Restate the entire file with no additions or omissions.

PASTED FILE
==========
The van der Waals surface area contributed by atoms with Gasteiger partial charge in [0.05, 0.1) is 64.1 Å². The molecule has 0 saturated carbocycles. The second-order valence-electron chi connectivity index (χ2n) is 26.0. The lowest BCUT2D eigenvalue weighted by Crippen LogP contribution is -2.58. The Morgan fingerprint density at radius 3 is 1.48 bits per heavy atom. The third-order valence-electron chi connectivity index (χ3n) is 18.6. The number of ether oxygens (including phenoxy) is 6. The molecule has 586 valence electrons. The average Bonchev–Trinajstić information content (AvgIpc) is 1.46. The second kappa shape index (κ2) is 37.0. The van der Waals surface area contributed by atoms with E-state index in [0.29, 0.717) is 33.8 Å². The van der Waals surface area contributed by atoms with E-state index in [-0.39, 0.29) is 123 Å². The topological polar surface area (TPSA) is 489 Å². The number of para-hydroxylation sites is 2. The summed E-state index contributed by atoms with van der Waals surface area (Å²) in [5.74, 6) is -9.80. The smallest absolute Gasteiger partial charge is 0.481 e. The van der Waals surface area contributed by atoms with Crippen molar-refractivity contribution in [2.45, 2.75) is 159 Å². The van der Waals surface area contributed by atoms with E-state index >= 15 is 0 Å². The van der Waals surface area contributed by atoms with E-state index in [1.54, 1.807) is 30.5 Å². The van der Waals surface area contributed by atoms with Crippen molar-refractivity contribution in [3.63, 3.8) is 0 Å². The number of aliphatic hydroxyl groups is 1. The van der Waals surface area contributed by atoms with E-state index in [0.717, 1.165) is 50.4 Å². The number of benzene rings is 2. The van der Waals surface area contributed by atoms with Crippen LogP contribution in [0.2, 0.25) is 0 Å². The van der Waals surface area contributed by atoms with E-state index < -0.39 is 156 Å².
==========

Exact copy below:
The van der Waals surface area contributed by atoms with Gasteiger partial charge in [0.05, 0.1) is 64.1 Å². The molecule has 0 saturated carbocycles. The second-order valence-electron chi connectivity index (χ2n) is 26.0. The lowest BCUT2D eigenvalue weighted by Crippen LogP contribution is -2.58. The Morgan fingerprint density at radius 3 is 1.48 bits per heavy atom. The third-order valence-electron chi connectivity index (χ3n) is 18.6. The number of ether oxygens (including phenoxy) is 6. The molecule has 586 valence electrons. The average Bonchev–Trinajstić information content (AvgIpc) is 1.46. The second kappa shape index (κ2) is 37.0. The van der Waals surface area contributed by atoms with E-state index in [0.29, 0.717) is 33.8 Å². The van der Waals surface area contributed by atoms with E-state index in [-0.39, 0.29) is 123 Å². The topological polar surface area (TPSA) is 489 Å². The number of para-hydroxylation sites is 2. The summed E-state index contributed by atoms with van der Waals surface area (Å²) in [5.74, 6) is -9.80. The smallest absolute Gasteiger partial charge is 0.481 e. The van der Waals surface area contributed by atoms with Crippen molar-refractivity contribution in [2.45, 2.75) is 159 Å². The van der Waals surface area contributed by atoms with E-state index >= 15 is 0 Å². The van der Waals surface area contributed by atoms with E-state index in [1.54, 1.807) is 30.5 Å². The van der Waals surface area contributed by atoms with Crippen molar-refractivity contribution in [3.63, 3.8) is 0 Å². The number of aliphatic hydroxyl groups is 1. The van der Waals surface area contributed by atoms with E-state index in [0.717, 1.165) is 50.4 Å². The number of benzene rings is 2. The van der Waals surface area contributed by atoms with Crippen LogP contribution in [0.2, 0.25) is 0 Å². The van der Waals surface area contributed by atoms with E-state index < -0.39 is 156 Å².